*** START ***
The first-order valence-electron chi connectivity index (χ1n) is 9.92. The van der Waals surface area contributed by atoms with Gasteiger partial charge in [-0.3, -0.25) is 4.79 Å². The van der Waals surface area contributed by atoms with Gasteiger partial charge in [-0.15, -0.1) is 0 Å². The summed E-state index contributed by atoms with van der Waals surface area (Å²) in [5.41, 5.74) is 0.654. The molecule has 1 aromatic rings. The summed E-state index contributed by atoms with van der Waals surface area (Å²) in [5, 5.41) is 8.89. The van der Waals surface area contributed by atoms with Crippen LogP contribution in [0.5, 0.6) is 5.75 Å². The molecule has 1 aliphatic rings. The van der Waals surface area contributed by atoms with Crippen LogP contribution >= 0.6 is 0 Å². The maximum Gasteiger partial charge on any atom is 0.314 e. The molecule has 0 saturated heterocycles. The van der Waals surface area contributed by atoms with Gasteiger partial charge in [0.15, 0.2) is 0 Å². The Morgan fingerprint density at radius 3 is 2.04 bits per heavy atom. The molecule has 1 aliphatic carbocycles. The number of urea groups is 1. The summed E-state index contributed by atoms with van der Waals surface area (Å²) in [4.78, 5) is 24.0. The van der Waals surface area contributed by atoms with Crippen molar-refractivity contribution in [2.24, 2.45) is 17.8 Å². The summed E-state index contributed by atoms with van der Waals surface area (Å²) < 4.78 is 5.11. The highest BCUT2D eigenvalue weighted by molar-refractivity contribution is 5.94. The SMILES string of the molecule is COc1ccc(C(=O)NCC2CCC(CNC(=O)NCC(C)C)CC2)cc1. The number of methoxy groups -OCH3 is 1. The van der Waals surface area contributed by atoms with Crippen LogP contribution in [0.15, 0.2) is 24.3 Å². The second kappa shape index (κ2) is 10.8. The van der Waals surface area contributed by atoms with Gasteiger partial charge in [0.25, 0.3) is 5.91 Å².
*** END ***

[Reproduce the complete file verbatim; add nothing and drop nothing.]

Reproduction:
The first-order valence-electron chi connectivity index (χ1n) is 9.92. The van der Waals surface area contributed by atoms with Gasteiger partial charge in [-0.3, -0.25) is 4.79 Å². The van der Waals surface area contributed by atoms with Gasteiger partial charge in [-0.15, -0.1) is 0 Å². The summed E-state index contributed by atoms with van der Waals surface area (Å²) in [5.41, 5.74) is 0.654. The molecule has 1 aromatic rings. The summed E-state index contributed by atoms with van der Waals surface area (Å²) in [5, 5.41) is 8.89. The van der Waals surface area contributed by atoms with Crippen LogP contribution in [0.5, 0.6) is 5.75 Å². The molecule has 1 aliphatic rings. The van der Waals surface area contributed by atoms with Crippen LogP contribution >= 0.6 is 0 Å². The maximum Gasteiger partial charge on any atom is 0.314 e. The molecule has 0 saturated heterocycles. The van der Waals surface area contributed by atoms with Gasteiger partial charge in [0.15, 0.2) is 0 Å². The Morgan fingerprint density at radius 3 is 2.04 bits per heavy atom. The molecule has 1 aliphatic carbocycles. The number of urea groups is 1. The summed E-state index contributed by atoms with van der Waals surface area (Å²) in [4.78, 5) is 24.0. The van der Waals surface area contributed by atoms with Crippen molar-refractivity contribution in [2.24, 2.45) is 17.8 Å². The summed E-state index contributed by atoms with van der Waals surface area (Å²) < 4.78 is 5.11. The highest BCUT2D eigenvalue weighted by molar-refractivity contribution is 5.94. The SMILES string of the molecule is COc1ccc(C(=O)NCC2CCC(CNC(=O)NCC(C)C)CC2)cc1. The number of methoxy groups -OCH3 is 1. The van der Waals surface area contributed by atoms with Crippen LogP contribution in [0.15, 0.2) is 24.3 Å². The second kappa shape index (κ2) is 10.8. The van der Waals surface area contributed by atoms with Gasteiger partial charge in [0.25, 0.3) is 5.91 Å².